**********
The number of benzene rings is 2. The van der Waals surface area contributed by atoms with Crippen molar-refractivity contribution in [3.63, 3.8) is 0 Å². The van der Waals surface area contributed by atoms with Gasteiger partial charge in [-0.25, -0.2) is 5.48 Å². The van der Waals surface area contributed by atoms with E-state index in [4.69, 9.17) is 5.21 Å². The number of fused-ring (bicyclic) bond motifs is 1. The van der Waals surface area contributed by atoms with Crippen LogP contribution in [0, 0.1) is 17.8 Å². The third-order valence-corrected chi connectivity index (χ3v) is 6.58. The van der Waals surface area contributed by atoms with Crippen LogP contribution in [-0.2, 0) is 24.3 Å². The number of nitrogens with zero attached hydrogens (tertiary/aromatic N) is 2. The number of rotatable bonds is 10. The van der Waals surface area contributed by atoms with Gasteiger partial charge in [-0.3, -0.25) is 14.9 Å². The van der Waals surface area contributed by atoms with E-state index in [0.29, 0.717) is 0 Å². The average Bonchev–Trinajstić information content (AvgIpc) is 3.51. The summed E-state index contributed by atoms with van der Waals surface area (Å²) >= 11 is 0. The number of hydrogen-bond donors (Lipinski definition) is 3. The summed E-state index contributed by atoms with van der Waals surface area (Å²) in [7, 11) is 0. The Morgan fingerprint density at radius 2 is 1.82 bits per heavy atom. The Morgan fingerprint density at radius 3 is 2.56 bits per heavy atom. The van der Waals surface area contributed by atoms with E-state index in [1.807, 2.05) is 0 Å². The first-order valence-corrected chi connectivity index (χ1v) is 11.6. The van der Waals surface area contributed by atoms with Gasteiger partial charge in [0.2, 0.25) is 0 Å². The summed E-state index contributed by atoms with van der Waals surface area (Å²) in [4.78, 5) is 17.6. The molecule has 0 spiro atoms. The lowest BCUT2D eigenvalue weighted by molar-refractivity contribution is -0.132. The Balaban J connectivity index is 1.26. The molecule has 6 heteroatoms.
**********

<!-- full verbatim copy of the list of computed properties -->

The number of benzene rings is 2. The van der Waals surface area contributed by atoms with Crippen molar-refractivity contribution in [3.63, 3.8) is 0 Å². The van der Waals surface area contributed by atoms with Gasteiger partial charge in [-0.25, -0.2) is 5.48 Å². The van der Waals surface area contributed by atoms with E-state index in [4.69, 9.17) is 5.21 Å². The number of fused-ring (bicyclic) bond motifs is 1. The van der Waals surface area contributed by atoms with Crippen LogP contribution in [0, 0.1) is 17.8 Å². The third-order valence-corrected chi connectivity index (χ3v) is 6.58. The van der Waals surface area contributed by atoms with Crippen LogP contribution in [-0.2, 0) is 24.3 Å². The number of nitrogens with zero attached hydrogens (tertiary/aromatic N) is 2. The number of rotatable bonds is 10. The van der Waals surface area contributed by atoms with Gasteiger partial charge in [-0.3, -0.25) is 14.9 Å². The van der Waals surface area contributed by atoms with E-state index in [0.29, 0.717) is 0 Å². The average Bonchev–Trinajstić information content (AvgIpc) is 3.51. The summed E-state index contributed by atoms with van der Waals surface area (Å²) >= 11 is 0. The number of hydrogen-bond donors (Lipinski definition) is 3. The summed E-state index contributed by atoms with van der Waals surface area (Å²) in [7, 11) is 0. The Morgan fingerprint density at radius 2 is 1.82 bits per heavy atom. The Morgan fingerprint density at radius 3 is 2.56 bits per heavy atom. The van der Waals surface area contributed by atoms with E-state index in [1.807, 2.05) is 0 Å². The first-order valence-corrected chi connectivity index (χ1v) is 11.6. The van der Waals surface area contributed by atoms with Gasteiger partial charge in [0.2, 0.25) is 0 Å². The summed E-state index contributed by atoms with van der Waals surface area (Å²) in [4.78, 5) is 17.6. The molecule has 0 spiro atoms. The lowest BCUT2D eigenvalue weighted by molar-refractivity contribution is -0.132. The Balaban J connectivity index is 1.26. The molecule has 6 heteroatoms.